Monthly Archives: June 2005


I hope everyone is doing well and enjoying the beginning of the summer/winter… depending on where you are 🙂 I am currently working on my research project, which is of course about native and nonnative English-speaking ESL teachers, and I am contacting several Intensive English Programs all over the US. The responses I get from the school administrators are amazing. Sometimes, they are very discouraging, and some administrators even admit that their policy is to never hire nonnative speakers of English. Sometimes, their responses are very encouraging. Some administrators are very enthusiastic about my project and do everything they can to help me, even though it is a difficult project. Sometimes, I doubt this project will make a difference and I want to quit. Other times, I know that what I am doing is important.

I am learning many things by doing this project. For example, I understand better the importance of helping one another in academia. One administrator told me, “I know how difficult it is to find participants for a PhD project but I am not interested in your project and I don’t want to help you.” Another administrator told me, “I love your project and find it very important. Right now, we are working on 4 other projects so we are very busy, but if you don’t find anyone else, don’t hesitate to call me again and we’ll be glad to help you!” Everything that people have told me, even the smallest encouragement, has stayed with me and helps me go on whenever I am discouraged. This will strongly influence the way I respond to people in the future.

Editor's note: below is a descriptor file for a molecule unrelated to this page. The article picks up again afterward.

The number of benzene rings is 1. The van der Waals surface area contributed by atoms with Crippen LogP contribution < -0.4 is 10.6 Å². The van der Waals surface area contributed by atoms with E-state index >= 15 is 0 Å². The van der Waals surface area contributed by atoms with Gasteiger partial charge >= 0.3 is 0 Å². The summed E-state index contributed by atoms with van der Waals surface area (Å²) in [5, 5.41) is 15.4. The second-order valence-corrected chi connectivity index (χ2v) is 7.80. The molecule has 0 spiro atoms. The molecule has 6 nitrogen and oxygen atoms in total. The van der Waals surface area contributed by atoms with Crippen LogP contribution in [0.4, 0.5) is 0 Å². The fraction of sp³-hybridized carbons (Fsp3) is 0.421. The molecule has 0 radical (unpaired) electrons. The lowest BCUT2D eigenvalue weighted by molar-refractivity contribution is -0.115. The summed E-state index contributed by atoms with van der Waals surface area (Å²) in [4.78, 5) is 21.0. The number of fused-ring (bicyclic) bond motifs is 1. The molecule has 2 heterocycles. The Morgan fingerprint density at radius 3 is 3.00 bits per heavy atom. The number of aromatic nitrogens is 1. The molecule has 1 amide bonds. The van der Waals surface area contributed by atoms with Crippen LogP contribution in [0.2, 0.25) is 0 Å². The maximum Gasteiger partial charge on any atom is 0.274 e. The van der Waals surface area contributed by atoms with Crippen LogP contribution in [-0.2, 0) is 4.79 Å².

Another thing that I am learning is that you can never be too prepared and you can never ask too many people for help! And that even if you think you have thought about everything, you’ll have good and bad surprises along the way. My best surprise was to see how many people agreed to participate. My worst surprise was to see that working with many people was a lot harder than expected. I wish I had a degree in management! If I had one piece of advice to give to people who are starting their MA or PhD research, it would be this: write things down! Everything! Telephone conversations, emails, letters, names, dates, places, thoughts… Because you think you’ll remember, but after having talked with 30 people and received 50 emails per day, you won’t remember anything!

That was my two cents for the day. So long.